clear space clear space clear space white space
 r c h i v e s   o f   M a r y l a n d   O n l i n e

PLEASE NOTE: The searchable text below was computer generated and may contain typographical errors. Numerical typos are particularly troubling. Click “View pdf” to see the original document.

  Maryland State Archives | Index | Help | Search
search for:
clear space
white space
Maryland Manual, 1979-80
Volume 179, Page 29   View pdf image (33K)
 Jump to  
clear space clear space clear space white space

General Assembly

and effectiveness of State agencies and
institutions; the study of State and local financial
matters and fiscal interrelationships; the collec-
tion of financial data on the State's local
governments and the publication of an annual re-
port on local governmental finances; and the
preparation of evaluation reports required under
the Regulatory Programs Evaluation Act of 1978.

The Office of Legislative Auditor, originally
created as the office of the State Auditor by
Chapter 257, Acts of 1902, and Chapter 226,
Acts of 1929, is responsible by law for conduct-
ing post audits of a compliance or performance
nature of all departments, agencies, and
institutions of State government, including the
offices of clerks of court and registers of wills.
Upon direction by the General Assembly or the
Joint Budget and Audit Committee, the Legisla-
tive Auditor may undertake a management audit
of a State agency or program or an audit of a pri-
vate organization that receives State funds. The
Office also reviews the audit reports of all local
governments and community colleges (Code
1957, Art. 40, sees. 57-61E, 63-70A).


Chairperson: Charles B. Buscher, 1982

Appointed by the Governor: Samuel E. W. Friel,
Jr., 1982; C. Granville Hillen, 1982; Hugh D.
Shires, 1982; George S. Wills, 1982.

Appointed by the President of the Senate: Phyllis
B. Brotman, 1982; Dr. Vernon Gray, 1982.

Appointed by the Speaker of the House of
Delegates: Edward J. Courtney, 1982; N. Page
Worthington, 1982.

13317 Locksley Lane
Silver Spring 20904 Telephone: 384-6463

The General Assembly Compensation Commis-
sion was created in 1970 following ratification of
a Constitutional Amendment by the voters at the
general election of November 3, 1970 (Chapter
576, Acts of 1970). The Commission consists of
nine members, five appointed by the Governor,
two appointed by the President of the Senate, and
two appointed by the Speaker of the House of
Delegates. Members serve four-year terms.
Officers and employees of State or local govern-
mental units are not eligible for appointment to
the Commission. The Commission determines the
compensation and allowances due the members of
the General Assembly. The legislature may re-

Department of Fiscal Services/29

duce but not increase the amounts proposed
(Const. 1867, Art. Ill, sec. 15).


Chairperson: M. King Hill, Jr., 1979

Morton M. Robinson, 1979; Michael A. Cramer,

100 Light Street, 6th Floor
Baltimore 21202 Telephone: 727-1164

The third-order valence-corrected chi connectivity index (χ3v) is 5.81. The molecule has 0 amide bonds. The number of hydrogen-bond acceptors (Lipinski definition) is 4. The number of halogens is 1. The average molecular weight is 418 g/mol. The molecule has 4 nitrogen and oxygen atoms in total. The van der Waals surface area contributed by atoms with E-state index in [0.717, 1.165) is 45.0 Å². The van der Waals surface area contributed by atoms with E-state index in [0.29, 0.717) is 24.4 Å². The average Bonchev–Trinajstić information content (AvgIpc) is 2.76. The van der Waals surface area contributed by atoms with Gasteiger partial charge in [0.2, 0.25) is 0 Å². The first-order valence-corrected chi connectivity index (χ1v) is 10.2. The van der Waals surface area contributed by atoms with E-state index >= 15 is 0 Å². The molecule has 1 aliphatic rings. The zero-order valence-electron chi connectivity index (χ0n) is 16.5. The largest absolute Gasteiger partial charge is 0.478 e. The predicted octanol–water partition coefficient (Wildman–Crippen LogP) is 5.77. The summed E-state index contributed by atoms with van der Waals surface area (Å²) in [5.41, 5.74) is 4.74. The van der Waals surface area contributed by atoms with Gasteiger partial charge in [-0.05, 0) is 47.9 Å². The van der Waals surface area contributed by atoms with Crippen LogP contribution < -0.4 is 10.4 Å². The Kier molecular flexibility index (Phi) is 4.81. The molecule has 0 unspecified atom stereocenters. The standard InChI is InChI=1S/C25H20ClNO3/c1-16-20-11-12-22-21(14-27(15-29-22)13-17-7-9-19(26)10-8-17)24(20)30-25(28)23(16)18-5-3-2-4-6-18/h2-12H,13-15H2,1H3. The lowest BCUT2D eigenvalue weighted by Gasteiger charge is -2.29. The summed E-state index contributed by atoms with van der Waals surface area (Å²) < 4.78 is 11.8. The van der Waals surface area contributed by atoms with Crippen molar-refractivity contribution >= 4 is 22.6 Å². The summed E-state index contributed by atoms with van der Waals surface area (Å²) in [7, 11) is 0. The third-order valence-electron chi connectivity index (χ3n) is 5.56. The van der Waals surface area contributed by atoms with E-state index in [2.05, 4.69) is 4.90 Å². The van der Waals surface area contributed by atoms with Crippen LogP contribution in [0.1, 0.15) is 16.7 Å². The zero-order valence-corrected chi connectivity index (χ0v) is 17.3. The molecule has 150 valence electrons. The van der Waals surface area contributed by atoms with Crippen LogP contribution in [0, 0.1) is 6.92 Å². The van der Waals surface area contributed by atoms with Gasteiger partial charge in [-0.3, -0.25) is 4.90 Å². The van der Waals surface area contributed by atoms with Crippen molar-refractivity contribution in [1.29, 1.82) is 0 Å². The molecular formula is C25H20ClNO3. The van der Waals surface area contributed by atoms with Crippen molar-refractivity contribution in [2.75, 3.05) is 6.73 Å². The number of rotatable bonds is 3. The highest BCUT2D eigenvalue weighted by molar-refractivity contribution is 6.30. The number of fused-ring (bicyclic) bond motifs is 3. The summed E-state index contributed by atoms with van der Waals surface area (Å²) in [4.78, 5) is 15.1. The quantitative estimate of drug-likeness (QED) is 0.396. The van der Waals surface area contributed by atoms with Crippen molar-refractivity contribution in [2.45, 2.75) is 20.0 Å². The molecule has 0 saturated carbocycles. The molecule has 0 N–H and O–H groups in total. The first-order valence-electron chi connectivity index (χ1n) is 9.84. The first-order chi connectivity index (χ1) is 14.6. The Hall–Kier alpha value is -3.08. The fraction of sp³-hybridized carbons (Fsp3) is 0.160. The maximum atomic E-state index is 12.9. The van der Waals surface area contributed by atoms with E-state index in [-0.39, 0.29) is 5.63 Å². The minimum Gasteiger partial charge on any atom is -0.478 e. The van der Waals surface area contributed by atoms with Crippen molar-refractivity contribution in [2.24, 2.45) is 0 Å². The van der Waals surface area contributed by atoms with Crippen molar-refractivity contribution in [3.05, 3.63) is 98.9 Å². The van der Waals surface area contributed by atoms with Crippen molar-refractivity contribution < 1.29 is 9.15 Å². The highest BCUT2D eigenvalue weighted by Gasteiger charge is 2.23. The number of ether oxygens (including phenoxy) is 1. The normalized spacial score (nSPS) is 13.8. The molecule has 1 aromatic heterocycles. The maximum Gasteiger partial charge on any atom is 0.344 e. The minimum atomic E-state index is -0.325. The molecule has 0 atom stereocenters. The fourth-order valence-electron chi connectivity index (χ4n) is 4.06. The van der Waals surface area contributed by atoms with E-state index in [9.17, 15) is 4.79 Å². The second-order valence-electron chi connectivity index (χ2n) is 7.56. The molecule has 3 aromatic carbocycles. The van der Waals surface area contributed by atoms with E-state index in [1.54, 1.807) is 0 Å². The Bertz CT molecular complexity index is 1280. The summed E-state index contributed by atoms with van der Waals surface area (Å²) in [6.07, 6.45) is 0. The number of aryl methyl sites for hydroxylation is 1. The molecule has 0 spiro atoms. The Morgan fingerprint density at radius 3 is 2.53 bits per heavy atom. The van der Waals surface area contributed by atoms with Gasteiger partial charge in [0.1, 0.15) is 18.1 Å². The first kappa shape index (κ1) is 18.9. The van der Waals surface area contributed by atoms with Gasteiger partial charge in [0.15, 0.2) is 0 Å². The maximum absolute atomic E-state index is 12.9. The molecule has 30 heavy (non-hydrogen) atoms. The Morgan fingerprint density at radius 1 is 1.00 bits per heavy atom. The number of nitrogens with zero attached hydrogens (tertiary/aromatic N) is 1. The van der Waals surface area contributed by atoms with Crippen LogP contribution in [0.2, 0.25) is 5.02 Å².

The General Assembly, by Chapter 264, Acts of
1896, established the Commission for the Promo-
tion of Uniformity of Legislation. Every four years
the Governor appoints three Commissioners who
represent Maryland in the National Conference of
Commissioners on Uniform State Laws. They re-
ceive no salary but are allowed their actual
disbursements for expenses (Code 1957, Art. 41,
sees. 153, 154). The Commissioners serve on com-
mittees that draft laws to be submitted to the
legislatures of the several states and recommend
measures for the promotion of uniform legislation.


A Constitutional amendment (Chapter 363,
Acts of 1972) ratified by the people on November
7, 1972, divided the State of Maryland into 47
districts for the election of the 188 members of
the Senate and the House of Delegates. Each
Legislative District elects I Senator and 3
Delegates, for a total of 47 Senators and 141
Delegates. Each district may be divided into three
Delegate subdistricts or one multi-member Dele-
gate subdistrict. Each district must consist of ad-
joining territory, be compact in form, and of
equal population (Const. 1867, Art. Ill, sees.
1-4). In districts that contain more than two
counties or parts of more than two counties and
where the Delegates are elected at large by the
voters of the entire district, no county or part of
a county is allowed to have more than one resi-
dent Delegate.

Pursuant to Article III, Section 5 of the Con-
stitution, the Governor presented his legislative
districting plan to the General Assembly and it
became law on February 24, 1973. Since it was
declared not to have been prepared in conformity
with the "public hearings" requirement, the
Court of Appeals invalidated it on July 31, 1973.
The Court of Appeals then established new
boundaries for the forty-seven legislative districts

clear space
clear space
white space

Please view image to verify text. To report an error, please contact us.
Maryland Manual, 1979-80
Volume 179, Page 29   View pdf image (33K)
 Jump to  

This web site is presented for reference purposes under the doctrine of fair use. When this material is used, in whole or in part, proper citation and credit must be attributed to the Maryland State Archives. PLEASE NOTE: The site may contain material from other sources which may be under copyright. Rights assessment, and full originating source citation, is the responsibility of the user.

Tell Us What You Think About the Maryland State Archives Website!

An Archives of Maryland electronic publication.
For information contact

©Copyright  August 02, 2018
Maryland State Archives